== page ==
When then does "poop," gas or abdominal pain become a taboo subject of conversation? Why are they considered dirty, disgusting and embarrassing? As we get older, the bathroom becomes an intensely private place for women. In high school, guys shower and use the bathroom en masse in the locker room. Women, of course, require privacy and closed doors. As we get older and enter romantic relationships, a double standard begins to emerge: It's okay for your boyfriend or husband to joke or brag about his odors and noises, but it's just not something women do. Remember on Sex and the City, when Carrie Bradshaw hid from Big after accidentally farting at his apartment? Or when Charlotte York exploded with diarrhea on the girls' trip to Mexico and was mortified? Not pretty! These are light-hearted examples, but the core issue is troubling: Women do not like to discuss their stomach problems. And, as a result, they often suffer in silence for long periods of time.
In the United States, Canada and Northern Europe, women are more than twice as likely as men to ultimately seek the advice of physicians for changes in bowel function. Yet most women won't talk about their fears until pushed. They don't discuss them with their family members, significant others, friends or, in many cases, with their physicians; many women who come to see me skirt the reason for the visit until I pry it out, and once I do, I'm the first person they've told. Moreover, some stomach issues are woman-only problems, like endometriosis, ovarian cancer and that good ol' standby, PMS. Also, women just seem more likely to react sensitively to the issues that stomach ailments cause. The gut can become the center of a woman's life if she has belly pain, has too few or too many stools, has a hard time having a bowel movement, is worried about finding a toilet in time or has a problem with gas.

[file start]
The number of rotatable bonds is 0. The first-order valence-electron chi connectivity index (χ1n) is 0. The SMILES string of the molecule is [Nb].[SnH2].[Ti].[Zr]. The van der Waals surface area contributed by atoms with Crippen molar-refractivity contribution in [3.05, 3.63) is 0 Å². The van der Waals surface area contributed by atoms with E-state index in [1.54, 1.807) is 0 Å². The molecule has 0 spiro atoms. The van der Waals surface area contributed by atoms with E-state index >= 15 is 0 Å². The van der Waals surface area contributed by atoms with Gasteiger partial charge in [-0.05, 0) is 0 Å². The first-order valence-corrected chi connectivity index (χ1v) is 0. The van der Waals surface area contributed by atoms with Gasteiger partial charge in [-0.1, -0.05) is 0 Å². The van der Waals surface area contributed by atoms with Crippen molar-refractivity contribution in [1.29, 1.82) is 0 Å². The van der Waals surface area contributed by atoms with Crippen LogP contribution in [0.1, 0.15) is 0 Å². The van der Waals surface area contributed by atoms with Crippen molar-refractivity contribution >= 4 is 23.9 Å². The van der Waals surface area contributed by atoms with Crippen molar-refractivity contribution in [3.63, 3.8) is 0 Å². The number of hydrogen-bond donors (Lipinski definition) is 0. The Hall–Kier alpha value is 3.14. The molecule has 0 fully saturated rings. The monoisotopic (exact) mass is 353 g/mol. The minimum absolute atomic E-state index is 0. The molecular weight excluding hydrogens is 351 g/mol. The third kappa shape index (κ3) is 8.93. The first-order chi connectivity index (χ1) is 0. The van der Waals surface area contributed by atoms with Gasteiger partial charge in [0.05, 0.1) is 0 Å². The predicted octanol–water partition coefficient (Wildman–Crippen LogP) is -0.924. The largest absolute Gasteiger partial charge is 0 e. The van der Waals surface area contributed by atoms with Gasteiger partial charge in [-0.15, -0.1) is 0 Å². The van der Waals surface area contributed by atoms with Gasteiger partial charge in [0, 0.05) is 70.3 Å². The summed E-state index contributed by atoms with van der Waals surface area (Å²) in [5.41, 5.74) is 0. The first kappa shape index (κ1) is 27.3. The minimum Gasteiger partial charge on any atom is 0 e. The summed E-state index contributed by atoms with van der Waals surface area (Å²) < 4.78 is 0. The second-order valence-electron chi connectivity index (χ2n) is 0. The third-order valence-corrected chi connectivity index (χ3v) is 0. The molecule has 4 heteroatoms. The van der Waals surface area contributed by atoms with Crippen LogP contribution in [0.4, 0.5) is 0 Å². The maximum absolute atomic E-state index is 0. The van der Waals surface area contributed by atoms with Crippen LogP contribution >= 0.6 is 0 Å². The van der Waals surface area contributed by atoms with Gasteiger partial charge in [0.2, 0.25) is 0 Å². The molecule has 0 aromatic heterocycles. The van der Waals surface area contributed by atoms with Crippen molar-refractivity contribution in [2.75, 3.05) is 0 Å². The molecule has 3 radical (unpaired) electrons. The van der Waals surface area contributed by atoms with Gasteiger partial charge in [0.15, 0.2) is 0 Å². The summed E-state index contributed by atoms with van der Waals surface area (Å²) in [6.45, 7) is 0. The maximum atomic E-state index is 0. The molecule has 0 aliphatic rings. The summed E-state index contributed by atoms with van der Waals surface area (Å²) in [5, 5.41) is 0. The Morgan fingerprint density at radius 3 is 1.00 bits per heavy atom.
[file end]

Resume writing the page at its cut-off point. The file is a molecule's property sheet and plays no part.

How can something so central to our well-being cause such embarrassment? The results of silence can be serious and lifealtering: Some women I know won't leave their homes until they feel it's "safe" and they've done all they can do in the bathroom, lest they risk going to the bathroom in their underwear, or interrupting their commute or a work meeting to flee to the nearest toilet. Many wake up extra early and spend hours laboring in the bathroom, without anything to show for it except strained muscles. This may result in lateness to work, lost jobs, even depression and isolation. Many women are afraid to go out for dinner, to exercise or to travel. They fabricate elaborate excuses to stay home or just say they don't feel well. More than anything, they feel alone.
So you feel less alone, here are some of the most common complaints and concerns I hear from my patients. Can you relate? Short, easy-to-follow solutions are suggested for each concern. I'll address all these topics in detail in the book!